In addition, the proposal before us contains significant incentives for individuals to use internal compliance and reporting systems.

For example, the staff is recommending that, in determining the percentage of a whistleblower award, the individual’s voluntary participation in internal compliance system will be a factor that can increase the amount of the award, while that individual’s interference with such systems can decrease it. Also, the staff recommends an additional component to the definition of “led to successful enforcement” in final rule 21F-4(c), under which a whistleblower can receive an award for reporting original information to an entity’s internal compliance systems, if the company in turn reports the information to the Commission.

Moreover, the staff is recommending that we increase the grace period from 90 to 120 days for whistleblowers who report potential securities law violations to the Commission after reporting them internally. The staff has also noted that it retains the discretion to ask that a company address a whistleblower complaint submitted to the Commission through its corporate internal processes. Each of these factors mitigates against any potential negative impact on corporate compliance programs.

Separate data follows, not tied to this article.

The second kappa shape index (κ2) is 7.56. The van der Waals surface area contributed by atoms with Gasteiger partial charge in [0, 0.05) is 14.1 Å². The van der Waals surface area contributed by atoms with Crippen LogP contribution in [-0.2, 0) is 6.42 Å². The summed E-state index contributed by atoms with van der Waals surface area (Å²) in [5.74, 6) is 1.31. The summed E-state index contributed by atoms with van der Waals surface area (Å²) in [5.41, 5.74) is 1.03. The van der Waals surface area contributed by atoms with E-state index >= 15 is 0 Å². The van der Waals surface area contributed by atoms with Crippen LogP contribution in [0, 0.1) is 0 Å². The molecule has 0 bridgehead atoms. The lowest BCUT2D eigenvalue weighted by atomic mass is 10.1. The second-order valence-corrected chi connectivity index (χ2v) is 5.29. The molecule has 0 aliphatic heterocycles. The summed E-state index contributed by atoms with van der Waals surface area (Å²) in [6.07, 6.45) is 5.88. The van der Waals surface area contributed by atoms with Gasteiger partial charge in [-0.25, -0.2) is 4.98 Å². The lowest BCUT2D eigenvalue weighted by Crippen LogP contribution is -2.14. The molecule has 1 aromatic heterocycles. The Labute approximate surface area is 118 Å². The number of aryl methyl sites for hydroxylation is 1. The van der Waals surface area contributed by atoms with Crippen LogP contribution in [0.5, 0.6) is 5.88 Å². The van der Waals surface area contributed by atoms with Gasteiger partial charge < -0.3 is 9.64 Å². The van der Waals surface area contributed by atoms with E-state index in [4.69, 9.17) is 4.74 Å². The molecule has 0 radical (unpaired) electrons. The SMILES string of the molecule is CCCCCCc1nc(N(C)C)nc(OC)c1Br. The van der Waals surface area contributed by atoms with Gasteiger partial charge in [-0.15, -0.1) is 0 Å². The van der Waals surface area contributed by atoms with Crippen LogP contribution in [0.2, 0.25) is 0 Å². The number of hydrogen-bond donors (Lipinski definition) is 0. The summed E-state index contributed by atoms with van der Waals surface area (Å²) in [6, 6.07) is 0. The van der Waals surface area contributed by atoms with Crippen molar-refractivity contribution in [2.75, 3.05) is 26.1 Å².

The second policy consideration relates to whistleblowers who have participated in the wrongdoing in question, or so-called culpable whistleblowers. The Dodd-Frank Act provides that whistleblowers who are criminally convicted are ineligible; I continue to believe that our program should minimize other whistleblowers from benefitting from their own misconduct.

Although the staff does not recommend that the Commission impose a per se exclusion from an award, they make recommendations designed to ensure that culpable whistleblowers have incentives to come forward to the Commission while at the same time preventing them from benefiting financially from misconduct for which they are substantially responsible.

Specifically, for purposes of determining whether the $1 million dollar threshold has been satisfied for calculating the amount of an award, the staff recommends that we count neither monetary sanctions culpable whistleblowers are ordered to pay, nor those ordered against any entity whose liability is based substantially on conduct the whistleblower directed, planned, or initiated. They also recommend that we include a provision in final rule 21F-6 requiring the Commission to consider whether it would be appropriate to decrease a whistleblower’s award percentage because of his or her culpability as well as any unreasonable reporting delays.

I support the staff recommendations today. I appreciate the careful balance struck by these recommendations, and their adherence to the statutory language and purpose.

I would like to emphasize, however, that I do not believe that our action here today means that our work is done in this area. In fact, it is more of a beginning. The Commission and its staff must remain open to improving the whistleblower program as we implement it, and I strongly encourage feedback from all involved as this occurs.

Thank you.



Modified: 05/25/2011